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  • Getting to Green

    An administrator pushes, on a shoestring budget, to move his university and the world toward a more sustainable equilibrium.

(Don't) follow the money
January 30, 2014 - 8:33pm

I recently started reading Nature's Trust, by Mary Christina Wood.  It had been recommended as a possible text for an introductory course in sustainability.  I like the book, I can see why it was recommended, but as a text it really presumes a range of knowledge well beyond what I expect of first-year students.  Thus, I think I'll stick with Jared Diamond's Collapse, which makes a lot of the same fundamental points while being more immediately accessible.  

A key understanding promoted by each book is that society isn't facing a single crisis of sustainability (call it "global warming" or "climate change").  Society is, largely as an unintended consequence of our behaviors since the dawn of the Industrial Age but also as a result of things we've been doing since the invention of agriculture, faced with at least a dozen crises of ecological sustainability alone.  Diamond lists water pollution and depletion, soil depletion, desertification of agricultural land, accretion of environmental toxins, overpopulation, deforestation, habitat destruction (not only habitats of other animals, but of people, too), overhunting, overfishing, introduction of non-native plants and animals, energy shortages, depletion of the planet's aggregate photosynthetic capacity, and -- oh, yes -- climate change.  Any one of these rapid and accelerating trends can readily lead to impacts quite sufficient to destroy society as we now know it.  Water pollution (including ocean acidification) and soil depletion are, if trends continue, likely to kill us all long before the climate does (not that the problems aren't significantly intertwined and mutually reinforcing).  

Wood's book is framed in terms of environmental law and the potential to coerce change in public policies through a variant on the legal concept of "public trust".  She presumes (and, to an extent, presents) Diamond's list as indicating a set of natural resources which, she argues, deserve to be placed in public trust.  The need to do so, she demonstrates by enumerating how our current framework of environmental laws and regulations is ineffective -- current regulations don't stop natural resources from being destroyed or wasted, they only cause those resources to be destroyed and wasted a little more slowly, or with better documentation.  Her thinking is potentially interesting (I haven't finished the book yet, so I'm reserving judgment for a bit), but since it's expressed in somewhat legalistic terms, I'd expect many first-year students to find it off-putting.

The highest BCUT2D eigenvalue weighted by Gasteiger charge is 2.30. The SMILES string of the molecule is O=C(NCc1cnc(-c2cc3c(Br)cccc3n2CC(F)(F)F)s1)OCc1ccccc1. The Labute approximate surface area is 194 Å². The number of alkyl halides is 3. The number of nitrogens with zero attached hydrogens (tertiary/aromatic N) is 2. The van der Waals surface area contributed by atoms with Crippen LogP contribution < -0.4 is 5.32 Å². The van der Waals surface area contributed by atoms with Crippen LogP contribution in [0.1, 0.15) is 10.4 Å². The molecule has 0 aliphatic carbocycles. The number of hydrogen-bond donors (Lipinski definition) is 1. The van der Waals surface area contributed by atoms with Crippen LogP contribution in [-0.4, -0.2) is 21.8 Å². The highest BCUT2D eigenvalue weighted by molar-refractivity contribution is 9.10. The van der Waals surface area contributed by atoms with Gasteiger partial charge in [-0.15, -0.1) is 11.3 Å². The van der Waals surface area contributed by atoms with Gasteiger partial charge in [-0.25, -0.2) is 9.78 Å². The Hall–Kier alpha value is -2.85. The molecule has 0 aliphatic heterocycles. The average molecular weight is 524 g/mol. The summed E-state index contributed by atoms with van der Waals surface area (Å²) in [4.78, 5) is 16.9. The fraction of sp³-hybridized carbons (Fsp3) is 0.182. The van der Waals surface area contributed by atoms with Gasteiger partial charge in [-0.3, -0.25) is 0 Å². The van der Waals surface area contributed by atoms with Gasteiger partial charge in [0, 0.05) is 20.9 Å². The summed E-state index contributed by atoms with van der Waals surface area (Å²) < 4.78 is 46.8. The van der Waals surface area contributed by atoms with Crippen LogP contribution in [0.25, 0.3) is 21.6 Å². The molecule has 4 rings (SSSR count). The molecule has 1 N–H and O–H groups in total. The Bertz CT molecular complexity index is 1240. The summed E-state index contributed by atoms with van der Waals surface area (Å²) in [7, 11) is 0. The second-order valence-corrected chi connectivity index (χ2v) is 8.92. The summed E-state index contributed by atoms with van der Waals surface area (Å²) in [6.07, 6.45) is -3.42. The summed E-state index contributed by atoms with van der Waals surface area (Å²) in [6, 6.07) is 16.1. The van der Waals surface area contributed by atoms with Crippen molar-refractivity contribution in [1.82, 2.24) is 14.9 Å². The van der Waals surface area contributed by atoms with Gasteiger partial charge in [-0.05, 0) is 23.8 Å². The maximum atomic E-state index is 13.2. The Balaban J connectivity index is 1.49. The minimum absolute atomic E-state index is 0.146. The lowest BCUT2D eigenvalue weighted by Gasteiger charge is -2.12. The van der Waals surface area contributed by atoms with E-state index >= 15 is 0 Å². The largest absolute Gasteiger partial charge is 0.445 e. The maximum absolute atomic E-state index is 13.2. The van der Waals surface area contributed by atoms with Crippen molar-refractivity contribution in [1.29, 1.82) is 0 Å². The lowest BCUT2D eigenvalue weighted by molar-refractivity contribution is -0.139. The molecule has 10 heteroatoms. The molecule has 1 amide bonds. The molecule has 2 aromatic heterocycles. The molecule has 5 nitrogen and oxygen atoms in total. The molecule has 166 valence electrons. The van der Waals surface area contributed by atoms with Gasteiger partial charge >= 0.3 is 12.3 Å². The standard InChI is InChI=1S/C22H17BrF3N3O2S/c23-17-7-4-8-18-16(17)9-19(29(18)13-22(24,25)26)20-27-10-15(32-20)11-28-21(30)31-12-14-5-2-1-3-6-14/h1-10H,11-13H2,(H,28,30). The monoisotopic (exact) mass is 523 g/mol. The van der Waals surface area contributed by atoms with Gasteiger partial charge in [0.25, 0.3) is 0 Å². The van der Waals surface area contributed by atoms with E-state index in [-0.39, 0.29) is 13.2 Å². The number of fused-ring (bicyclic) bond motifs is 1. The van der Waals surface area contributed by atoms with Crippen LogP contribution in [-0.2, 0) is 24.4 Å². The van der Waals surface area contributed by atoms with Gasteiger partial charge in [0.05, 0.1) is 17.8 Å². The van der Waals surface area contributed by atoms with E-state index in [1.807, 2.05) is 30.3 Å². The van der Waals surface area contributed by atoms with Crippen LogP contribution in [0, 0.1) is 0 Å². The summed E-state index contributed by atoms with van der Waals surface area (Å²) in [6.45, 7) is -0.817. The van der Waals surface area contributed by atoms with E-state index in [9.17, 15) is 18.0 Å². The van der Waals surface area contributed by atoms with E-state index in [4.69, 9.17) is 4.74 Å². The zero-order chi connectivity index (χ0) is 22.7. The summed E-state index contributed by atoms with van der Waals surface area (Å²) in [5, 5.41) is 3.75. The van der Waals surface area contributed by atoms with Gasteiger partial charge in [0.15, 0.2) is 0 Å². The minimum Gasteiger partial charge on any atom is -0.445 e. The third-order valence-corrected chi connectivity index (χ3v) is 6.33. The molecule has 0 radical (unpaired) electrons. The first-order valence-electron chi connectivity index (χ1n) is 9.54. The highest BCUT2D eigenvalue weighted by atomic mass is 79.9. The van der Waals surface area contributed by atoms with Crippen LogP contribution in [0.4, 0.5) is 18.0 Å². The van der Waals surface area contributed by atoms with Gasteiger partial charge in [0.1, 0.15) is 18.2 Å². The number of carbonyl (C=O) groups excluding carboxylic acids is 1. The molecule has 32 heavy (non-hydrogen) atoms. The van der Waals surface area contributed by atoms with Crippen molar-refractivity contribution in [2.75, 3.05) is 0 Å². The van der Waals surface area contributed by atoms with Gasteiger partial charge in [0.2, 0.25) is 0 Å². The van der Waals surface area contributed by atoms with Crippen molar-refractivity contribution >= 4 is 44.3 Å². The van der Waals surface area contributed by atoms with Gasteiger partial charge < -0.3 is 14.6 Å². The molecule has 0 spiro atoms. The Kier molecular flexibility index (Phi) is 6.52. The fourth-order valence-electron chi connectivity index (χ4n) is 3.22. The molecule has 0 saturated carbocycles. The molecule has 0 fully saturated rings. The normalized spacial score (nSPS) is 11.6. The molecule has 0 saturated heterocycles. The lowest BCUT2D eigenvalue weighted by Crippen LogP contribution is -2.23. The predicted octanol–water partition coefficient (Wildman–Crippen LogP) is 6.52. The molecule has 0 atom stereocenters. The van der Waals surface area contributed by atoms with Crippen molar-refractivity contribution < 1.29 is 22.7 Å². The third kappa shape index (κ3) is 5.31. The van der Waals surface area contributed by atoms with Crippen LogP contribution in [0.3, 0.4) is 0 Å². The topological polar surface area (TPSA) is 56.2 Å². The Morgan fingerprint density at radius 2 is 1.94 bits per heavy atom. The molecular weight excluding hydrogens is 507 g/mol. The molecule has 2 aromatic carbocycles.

Diamond, on the other hand, is writing for a popular audience.  A literate audience, to be sure, but not a particularly sophisticated or legalistic one.  Rather than describing theories of law and regulation, he simply tells stories of civilizations.  Civilizations that collapsed.  Civilizations that saw their eminent demise, saw the collapse coming, and yet found themselves incapable of stopping their marches over various cliffs.  Diamond argues that, in most cases, what drove collapse was a conflict between the short-term interests of those in positions of power and the long-terms interests of the society as a whole.  His case is weakened, of course, by the fact that these cultures have in fact collapsed and so there's nobody left to give corroborative testimony.  Still, our current situation would seem to make his argument reasonable.  Immediate benefits are being accrued at the same time that long-term -- indeed, permanent -- environmental bankruptcy is being assured.  

Brian Czech recently published a discussion of why climate change is the wrong top priority for environmentalists.  Diamond's writing provides background for Czech's arguments, and Woods's recommendations provide a (seemingly -- I'm no lawyer) reasonable and potentially effective path forward. 

All of this came into perspective for me recently, when a student gave me a big orange button which she'd gotten from 350.org.  The button depicts an equation: CO2 + $ = a picture of earth on fire.  It's ironic, because 350.org is the ultimate example of a group that prioritizes climate change over all environmental problems, and earth on fire is an image pretty much guaranteed to be perceived as over the top by anyone not already converted.  But that middle term in the equation -- the dollar sign -- if that's not a modern representation of the short-term interests of folks in positions of power, I don't know what could be.  And that's the term which would appear in any similar equation devised to depict any of our other sustainability crises.  It's the element in the equation that we need to follow intellectually to discover just how we got into this mess.  But it's the element we can't afford to follow, as a driving priority, any longer.

 

 

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